“I’m such an idiot.
“It’s like I’ve lost my brain today.”
“Ugh—I’m all over the place.”
Real talk… did reading these “self-digs” make you go 😂 or 😬?
Whether you forgot to ‘unmute’ yourself as you began talking on a Zoom call, or you tripped over your words mid-sentence…
Taking a stab at yourself might *feel* like an easy way to relate to people or lighten an otherwise serious mood.
But, it’s also an easy way to undercut yourself.
You’re invited to a FREE Confident Communicator Masterclass here! >>>
And trust me, I’m all for not taking yourself too seriously. I think a little self-deprecating humor can go a long way when it comes to being real with people or building genuine trust…
But if you’re unsure of how to use your sense of humor to connect with others or you’re wondering whether constantly putting yourself down is serving you…you’re NOT alone!
Check out this video from a recent coaching call to learn how to tell the difference between humor that serves you and humor that undercuts you.
The bottom line?
👉 Figure out your intention before you crack that joke: are you about to be self-deprecating or self-defecating?
Because here’s the thing: humor can be GREAT—it puts people at ease and creates a more open and authentic environment.
But there’s a difference between making it fun and trying to be funny…
- When you’re making it fun: your focus is on the setting and how you want to make others feel.
- When you’re trying to be funny: your focus is on yourself—pointing fingers at your own insecurities.
When you tear yourself down in the name of “fun,” it puts people on edge. They go from laughing along with you to feeling uncomfortable, like they need to take care of you.
So next time you’re about to make a joke, ask yourself this…am I being self-deprecating or self-defecating?
- Are you having a sense of humor about yourself for the sake of keeping things light for everyone?
- Or are you just sh*tting on yourself? With the subtext of: “look at me, I suck, build me up, take care of me…” which isn’t fun for anyone.
Now the good news is: if you’re not sure whether your particular brand of self-deprecating humor is landing in the way you intend it to, you’ve already done the best thing you can do! You’re checking in with yourself about it.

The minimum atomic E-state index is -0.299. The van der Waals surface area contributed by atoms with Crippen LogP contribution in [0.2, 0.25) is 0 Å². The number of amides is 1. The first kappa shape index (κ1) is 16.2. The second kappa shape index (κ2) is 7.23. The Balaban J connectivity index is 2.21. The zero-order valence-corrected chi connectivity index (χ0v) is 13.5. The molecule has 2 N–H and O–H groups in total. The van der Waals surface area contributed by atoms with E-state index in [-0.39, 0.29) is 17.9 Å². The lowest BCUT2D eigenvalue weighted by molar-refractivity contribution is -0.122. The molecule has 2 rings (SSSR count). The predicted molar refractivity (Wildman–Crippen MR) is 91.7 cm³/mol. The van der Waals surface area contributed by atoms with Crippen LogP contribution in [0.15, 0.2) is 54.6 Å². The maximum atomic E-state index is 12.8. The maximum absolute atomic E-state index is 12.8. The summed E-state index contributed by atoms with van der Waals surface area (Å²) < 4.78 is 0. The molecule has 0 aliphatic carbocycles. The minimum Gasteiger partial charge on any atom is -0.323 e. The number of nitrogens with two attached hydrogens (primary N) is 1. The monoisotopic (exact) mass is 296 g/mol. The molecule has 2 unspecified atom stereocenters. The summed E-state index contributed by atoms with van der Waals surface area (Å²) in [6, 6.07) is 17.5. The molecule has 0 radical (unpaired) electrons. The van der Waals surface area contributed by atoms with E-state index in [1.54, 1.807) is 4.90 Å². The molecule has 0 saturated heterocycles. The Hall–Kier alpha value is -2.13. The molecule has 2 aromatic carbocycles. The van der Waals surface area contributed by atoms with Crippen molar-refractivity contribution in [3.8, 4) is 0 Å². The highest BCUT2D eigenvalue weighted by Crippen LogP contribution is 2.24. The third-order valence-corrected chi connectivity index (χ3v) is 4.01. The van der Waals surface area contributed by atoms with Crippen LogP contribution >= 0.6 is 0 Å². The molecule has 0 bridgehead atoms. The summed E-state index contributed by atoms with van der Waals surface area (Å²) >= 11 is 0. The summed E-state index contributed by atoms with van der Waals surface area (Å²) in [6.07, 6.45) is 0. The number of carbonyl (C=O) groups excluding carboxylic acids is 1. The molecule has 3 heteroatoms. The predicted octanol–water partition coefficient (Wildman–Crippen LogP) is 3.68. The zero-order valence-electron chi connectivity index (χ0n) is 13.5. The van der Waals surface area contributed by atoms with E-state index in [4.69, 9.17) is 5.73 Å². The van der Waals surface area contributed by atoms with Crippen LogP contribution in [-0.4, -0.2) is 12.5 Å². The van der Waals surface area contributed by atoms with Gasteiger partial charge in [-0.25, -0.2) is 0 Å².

Step two is to ask a trusted friend or colleague for their honest feedback. Tell them you’re wondering if your humor is landing in a way that’s serving you or undercutting you. And if it’s a trusted friend or colleague, they’ll tell you!
Also, there are many ways to keep things fun without trying to be funny or turning all the attention back on you. Think…
👉 starting meetings with lighthearted warm-ups
👉 infusing presentations with interactive elements and GIFs
👉 implementing reward systems and playing games
And remember: it’s NOT about suppressing your natural sense of humor just to get others to take you seriously. It’s about taking care of both yourself and the people around you by using humor with intention.
Ready to work on being more discerning about how you show up in your interactions, and how to both put people at ease and communicate with a grounded authority?
I’ve got just the thing to set you on that path, my friend…
It’s called The Confident Communicator—my brand new course opening for enrollment next week! 🙌 And you’re invited to a FREE masterclass to kick it off >>>
This course will teach you practical tools and step-by-step frameworks for how to:
✔️ dial down nerves when the pressure’s on
✔️ exude authentic confidence
✔️ share your knowledge with more authority and a truly empowered mindset
✔️ and articulate your ideas more clearly (and succinctly!) than ever before
Sign up for the FREE Confident Communicator masterclass here! >>>
Thanks, as always, for being here, and for being on this path of learning and unlearning with me.
Whether it’s in interviews or Zoom meetings, do you ever have those mid-response *record scratch* moments? You know, when you realize that while you’ve…
After a year of isolation, social anxiety has never been more common. For a lot of us, socializing in person again feels both awkward…
Have you ever thought (or been told?) that you should speak with more authority, so that others “take you more seriously?” Do you sometimes…